The historical setting.  I really enjoyed LaFevers’ basing her world on real historical facts and people.  I felt this gave a very strong, solid base for her more creative world building. I found the mythology of the old Gods and the convent gripping.  Within a very short time I was completely sucked into the world of His Fair Assassin.

The characters.  Our three main protagonists are all very different in character; each has her own emotional baggage and journey.  They were all very well written and I loved getting to know all three.  All of them were a lot more self aware than many more modern teen protagonists.  Each is also very kickass in her own particular way. I really liked that each of them ended the series feeling much more comfortable in her own skin than when she started – they all underwent a real journey.

The romances.  In a young adult book, boy meets girl romance is almost inevitable.  This series is no exception and each of our three girls meets her man.  The romance was very nicely handled though.  The romantic tension didn’t overshadow the political and magical tension in the books and I appreciated that all three had a rather sensible attitude to their romances.  There was little of the willful miscommunication that seems to plague some teenage novels and no love triangles, thank goodness.

Aspects of death.  Each of our protagonists highlighted one particular aspect of Death.  One shows the mercy in death in relief from suffering, another death’s justice another his humanity.  Nicely done

What I didn’t like

Although I loved the series I did have a few minor gripes

Not enough time in the convent.  Fairly early on in all three books the protagonists leave the convent of Mortain and set off on a journey.  I found the brief snippet of day-to-day life we see in the convent exceptionally interesting and there wasn’t enough of that for my taste.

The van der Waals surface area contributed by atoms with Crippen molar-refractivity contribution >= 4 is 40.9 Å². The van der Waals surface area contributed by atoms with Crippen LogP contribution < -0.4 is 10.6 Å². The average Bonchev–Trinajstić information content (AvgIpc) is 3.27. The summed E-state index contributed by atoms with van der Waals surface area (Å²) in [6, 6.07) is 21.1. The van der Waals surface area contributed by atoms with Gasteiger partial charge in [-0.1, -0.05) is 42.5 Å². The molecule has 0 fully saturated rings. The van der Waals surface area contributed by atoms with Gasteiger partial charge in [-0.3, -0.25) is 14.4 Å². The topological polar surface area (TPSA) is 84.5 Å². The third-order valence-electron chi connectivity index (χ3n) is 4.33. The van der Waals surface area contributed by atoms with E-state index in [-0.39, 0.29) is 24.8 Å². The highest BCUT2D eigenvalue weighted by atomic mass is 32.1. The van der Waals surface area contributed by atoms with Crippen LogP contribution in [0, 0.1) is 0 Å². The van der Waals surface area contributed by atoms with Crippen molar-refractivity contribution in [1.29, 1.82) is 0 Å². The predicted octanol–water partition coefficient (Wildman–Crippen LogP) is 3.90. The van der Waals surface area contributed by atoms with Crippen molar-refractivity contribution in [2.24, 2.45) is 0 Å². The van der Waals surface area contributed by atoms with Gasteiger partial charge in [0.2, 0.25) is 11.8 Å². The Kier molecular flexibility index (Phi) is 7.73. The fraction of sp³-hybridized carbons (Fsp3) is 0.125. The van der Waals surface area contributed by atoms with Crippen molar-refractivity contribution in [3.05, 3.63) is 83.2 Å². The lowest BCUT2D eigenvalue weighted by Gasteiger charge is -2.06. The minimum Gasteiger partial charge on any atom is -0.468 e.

Dropped plotlines.  There were times when I felt that some plotlines were leading somewhere and they didn’t.

The audiobook narrators.  I picked up both the Kindle books and Audible books for each of the three books and HATED the narration.  For me in all three audiobooks there was a serious mismatch of narrator and character.  Please don’t misunderstand me; the narrators did a good job, but for me personally the voices chosen were completely wrong for the characters portrayed.  The characters are from sixteenth century Brittany and LaFevers has gone to some trouble to describe their worldview as being very different from that of a modern teen.  So why, for the love of Mortain, choose narrators with American accents sounding more like Divergent’s Tris or Hunger Games’ Katniss than our nun assassins?

Despite these issues I adored the series.  Each book easily gets five stars.  Did I mention teenage nun assassins? Go check them out.

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Endgame – The Calling by James Frey and Nils Johnson-Shelton

Endgame – The Calling by James Frey and Nils Johnson-SheltonEndgame by James Frey, Nils Johnson-Shelton
Series: The Calling
Format: eBook
Pages: 480 pages
Genres: Young Adult
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Evelynne's rating: two-stars

Endgame by James Frey and Nils Johnson-Shelton is a YA novel in which a group of young people, known as Players, have to fight for the survival of a section of humanity in Endgame.  For generations, certain bloodlines have been privy to a secret; Endgame is coming in which humanity will be judged and culled by a mysterious group of aliens.  Only a subset will survive.  Which groups will survive will be determined by the winner of Endgame.  I understand that this book contains real-life puzzles for readers to solve which will lead to a real world prize.